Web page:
A long battery life is one of the most important features of any mobile device; smart phones or tablets. Increasing battery endurance through smart, energy efficient processor design and more suitable computing models is an area of intense activity. One approach to this goal is the emerging model of Approximate Computing.
Trading precision for energy reduction through smart, disciplined and deterministic designs is what constitutes Approximate Computing. It spans energy saving (though imprecise) hardware designs, energy efficient (though approximate) algorithms, programming languages to leverage new, energy aware, hardware and processor designs, etc..
There are many scenarios in which loss of precision in results are not only acceptable but highly welcome when gain in energy is the bargain. This imprecision tolerance stems from a number of sources such as the ability of our brain to fill in missing information, availability of redundant data making lossy algorithms work fine, etc..
For example, if the degree of brightness in one or two of the pixels in a 1000 by 800 image is not very precise, most of us will not even notice it. Like wise if we are to find the average brightness level of the entire image, we will be summing up the brightness values of all the pixels and then will divide this sum by 800,000, which is the total number of pixels. Once again if the brightness levels of a few pixels are not precisely summed up, the imprecision in the average brightness will be hardly noticeable. In such applications we can not only live with imprecisions, but would rather love to have them for a longer battery life.
Processors are, however, precise by default. This precision costs energy. We have to maintain the voltage levels in the circuit precisely constant, although we can decrease it to save power and pay in terms of errors in our results. We may choose to decrease the refresh rates of DRAMs. This might cause a few bit flips resulting in some imprecisions but power will be saved. We may choose to have a lesser precise Arithmetic Unit for the lower order bits, save energy and pay in terms of imprecision.
The key question is how much imprecision should we allow? The answer varies from application to application depending upon the ‘imprecision tolerance’ or the cushion to absorb mistakes that the application has got. For example, the average brightness level of an image will be able to tolerate imprecise summing up of a few pixels brightness levels for a, say, 1000 by 800 image.
The big dilemma is that even an imprecise application has some precise parts related to it. For example, the image processing application may tolerate some imprecisions in a few pixels brightness levels (may be caused because of using low refresh cycle DRAM storage), but if the counters keeping track of the number of rows and columns while the sum is being computed are imprecise, the results so obtained by missing a couple of rows or columns might not lie within the acceptable range of quality.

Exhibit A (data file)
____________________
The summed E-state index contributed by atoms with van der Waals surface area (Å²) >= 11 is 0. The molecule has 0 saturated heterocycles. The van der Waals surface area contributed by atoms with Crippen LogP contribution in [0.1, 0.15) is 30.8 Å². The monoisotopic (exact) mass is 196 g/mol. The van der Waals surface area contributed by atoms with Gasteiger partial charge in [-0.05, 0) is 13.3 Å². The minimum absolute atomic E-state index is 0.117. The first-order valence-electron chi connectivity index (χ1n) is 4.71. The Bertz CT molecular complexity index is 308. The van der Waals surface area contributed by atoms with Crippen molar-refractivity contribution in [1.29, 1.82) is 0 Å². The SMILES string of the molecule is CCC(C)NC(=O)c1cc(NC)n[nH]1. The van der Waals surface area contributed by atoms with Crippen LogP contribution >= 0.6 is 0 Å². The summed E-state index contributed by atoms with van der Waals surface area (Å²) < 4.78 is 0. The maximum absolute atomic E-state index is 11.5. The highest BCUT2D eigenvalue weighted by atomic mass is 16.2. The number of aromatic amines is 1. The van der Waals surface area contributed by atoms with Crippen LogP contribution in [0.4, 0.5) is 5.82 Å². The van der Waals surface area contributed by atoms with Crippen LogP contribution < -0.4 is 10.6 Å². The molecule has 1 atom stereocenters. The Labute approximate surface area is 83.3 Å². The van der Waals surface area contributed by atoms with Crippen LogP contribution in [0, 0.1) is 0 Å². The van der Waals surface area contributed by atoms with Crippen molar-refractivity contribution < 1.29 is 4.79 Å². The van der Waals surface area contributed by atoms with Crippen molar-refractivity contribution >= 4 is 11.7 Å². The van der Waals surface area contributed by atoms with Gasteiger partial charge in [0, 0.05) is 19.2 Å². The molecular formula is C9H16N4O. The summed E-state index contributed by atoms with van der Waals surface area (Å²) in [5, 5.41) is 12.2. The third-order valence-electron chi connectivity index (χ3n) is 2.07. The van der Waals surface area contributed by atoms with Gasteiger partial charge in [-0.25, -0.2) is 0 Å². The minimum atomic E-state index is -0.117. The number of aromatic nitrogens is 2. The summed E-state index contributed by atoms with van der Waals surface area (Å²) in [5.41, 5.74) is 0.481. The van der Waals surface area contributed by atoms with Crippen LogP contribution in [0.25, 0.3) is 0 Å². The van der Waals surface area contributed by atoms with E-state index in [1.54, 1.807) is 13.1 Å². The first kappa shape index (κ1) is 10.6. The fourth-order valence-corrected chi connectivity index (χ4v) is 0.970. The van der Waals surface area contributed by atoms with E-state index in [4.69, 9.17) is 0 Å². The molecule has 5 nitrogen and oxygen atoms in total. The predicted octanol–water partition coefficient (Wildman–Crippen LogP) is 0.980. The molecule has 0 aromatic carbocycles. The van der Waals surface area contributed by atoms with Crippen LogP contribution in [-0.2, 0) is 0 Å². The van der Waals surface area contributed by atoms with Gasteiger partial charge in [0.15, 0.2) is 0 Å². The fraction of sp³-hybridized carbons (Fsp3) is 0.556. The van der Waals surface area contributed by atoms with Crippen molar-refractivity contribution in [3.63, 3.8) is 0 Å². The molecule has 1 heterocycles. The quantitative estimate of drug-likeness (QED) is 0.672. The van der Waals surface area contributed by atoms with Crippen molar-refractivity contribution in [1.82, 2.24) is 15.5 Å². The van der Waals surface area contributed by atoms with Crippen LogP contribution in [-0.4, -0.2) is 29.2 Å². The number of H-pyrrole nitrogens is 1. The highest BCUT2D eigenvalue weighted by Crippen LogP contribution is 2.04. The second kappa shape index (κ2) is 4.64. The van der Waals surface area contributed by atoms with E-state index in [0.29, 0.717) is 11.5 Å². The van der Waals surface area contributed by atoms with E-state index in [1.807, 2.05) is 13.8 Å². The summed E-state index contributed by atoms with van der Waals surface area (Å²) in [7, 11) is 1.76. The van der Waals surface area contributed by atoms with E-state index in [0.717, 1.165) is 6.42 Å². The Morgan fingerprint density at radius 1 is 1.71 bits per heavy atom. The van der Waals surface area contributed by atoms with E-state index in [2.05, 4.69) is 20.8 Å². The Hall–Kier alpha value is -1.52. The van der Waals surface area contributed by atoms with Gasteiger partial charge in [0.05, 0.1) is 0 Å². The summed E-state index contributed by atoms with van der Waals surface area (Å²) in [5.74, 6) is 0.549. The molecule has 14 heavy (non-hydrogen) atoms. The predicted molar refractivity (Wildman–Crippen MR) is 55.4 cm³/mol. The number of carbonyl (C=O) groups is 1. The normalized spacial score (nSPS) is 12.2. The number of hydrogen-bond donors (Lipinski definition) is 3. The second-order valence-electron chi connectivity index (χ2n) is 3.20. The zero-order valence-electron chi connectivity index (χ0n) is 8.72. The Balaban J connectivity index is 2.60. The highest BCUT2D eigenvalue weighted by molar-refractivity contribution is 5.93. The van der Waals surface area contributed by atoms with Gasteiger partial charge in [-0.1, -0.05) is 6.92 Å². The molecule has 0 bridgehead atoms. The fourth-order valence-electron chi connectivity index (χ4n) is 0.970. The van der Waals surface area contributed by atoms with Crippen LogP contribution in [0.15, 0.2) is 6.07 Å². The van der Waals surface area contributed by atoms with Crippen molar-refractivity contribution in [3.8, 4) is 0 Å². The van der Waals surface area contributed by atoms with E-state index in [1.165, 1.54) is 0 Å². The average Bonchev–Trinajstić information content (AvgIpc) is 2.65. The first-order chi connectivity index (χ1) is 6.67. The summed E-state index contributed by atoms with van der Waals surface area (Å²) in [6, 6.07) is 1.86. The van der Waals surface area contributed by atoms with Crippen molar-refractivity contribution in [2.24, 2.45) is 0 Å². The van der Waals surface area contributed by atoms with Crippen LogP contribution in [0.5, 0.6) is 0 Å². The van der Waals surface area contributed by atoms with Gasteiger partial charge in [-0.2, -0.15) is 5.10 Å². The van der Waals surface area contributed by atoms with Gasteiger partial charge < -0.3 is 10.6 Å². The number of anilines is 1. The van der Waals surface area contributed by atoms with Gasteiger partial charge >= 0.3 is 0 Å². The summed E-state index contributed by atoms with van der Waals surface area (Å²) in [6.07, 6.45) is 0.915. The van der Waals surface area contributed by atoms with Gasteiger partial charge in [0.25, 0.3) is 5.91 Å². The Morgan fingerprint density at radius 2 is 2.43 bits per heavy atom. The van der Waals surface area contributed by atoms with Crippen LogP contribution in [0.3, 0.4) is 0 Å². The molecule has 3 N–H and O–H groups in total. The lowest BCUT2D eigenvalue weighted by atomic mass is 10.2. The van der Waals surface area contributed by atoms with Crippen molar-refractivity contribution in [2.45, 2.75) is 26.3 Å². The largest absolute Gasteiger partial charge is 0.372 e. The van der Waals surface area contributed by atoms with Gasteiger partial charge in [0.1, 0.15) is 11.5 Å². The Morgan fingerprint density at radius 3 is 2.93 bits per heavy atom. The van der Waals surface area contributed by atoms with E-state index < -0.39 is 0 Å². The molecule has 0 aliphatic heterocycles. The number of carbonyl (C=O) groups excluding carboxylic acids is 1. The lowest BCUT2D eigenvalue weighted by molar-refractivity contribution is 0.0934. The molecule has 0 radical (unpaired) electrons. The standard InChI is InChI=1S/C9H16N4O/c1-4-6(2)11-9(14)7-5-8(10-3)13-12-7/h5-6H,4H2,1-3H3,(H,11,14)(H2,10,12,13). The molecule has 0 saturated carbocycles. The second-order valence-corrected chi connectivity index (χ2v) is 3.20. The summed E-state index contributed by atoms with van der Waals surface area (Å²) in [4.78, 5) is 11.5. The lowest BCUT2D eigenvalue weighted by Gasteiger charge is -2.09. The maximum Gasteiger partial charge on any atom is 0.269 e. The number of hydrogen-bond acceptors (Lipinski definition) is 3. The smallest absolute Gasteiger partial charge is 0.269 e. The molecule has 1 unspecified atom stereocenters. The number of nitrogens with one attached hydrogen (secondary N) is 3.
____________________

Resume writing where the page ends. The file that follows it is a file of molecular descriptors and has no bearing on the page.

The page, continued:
Researchers have worked on imprecise arithmetic units for low order bits, low DRAM refresh cycles for imprecision tolerant data, low voltages for imprecise computing, etc..
These hardware features need to be matched up by suitable software - software with a much finer level of control. The software should be capable of allocating precise storage (costly in terms of power because of DRAMs with a high refresh cycle) to precision sensitive data such as counter for row number / column number or the JPEG header. At the same time the software should allocate imprecise storage (cheap in terms of power because of low refresh cycle DRAMs) to imprecision tolerant data such as pixel brightness values. Likewise, the software should choose the precise hardware (precise arithmetic units, precisely maintained circuit voltage levels) for precise computation and vice versa.
The challenge of energy efficient computing thus gets translated to precision aware computing.
This precision awareness or the finer grained precision control in storing and processing of data through smartly blending software and hardware is at the core of Approximate Computing.
Recently EnerJ, basically an extension of the Java programming language has been prototyped at the University of Washington. This language has introduced the annotation @Approx. If a data element has this annotation before its declaration, an imprecise storage will be allocated to it. Without such an annotation, the data types declared remain implicitly precise. To compute @Approx annotated variables, imprecise arithmetic units or reduced voltage levels can be used.
This way a finer level of control becomes available for suitably selecting the precision scale in different parts of a single computation. Approximate Computing is getting ready for the main stream.
This energy aware, precision tuned hardware- software tango is the new show in the tech town expected not only to reach our smart phones and tablets but go beyond that to the big servers and to the clouds. Sky is the limit!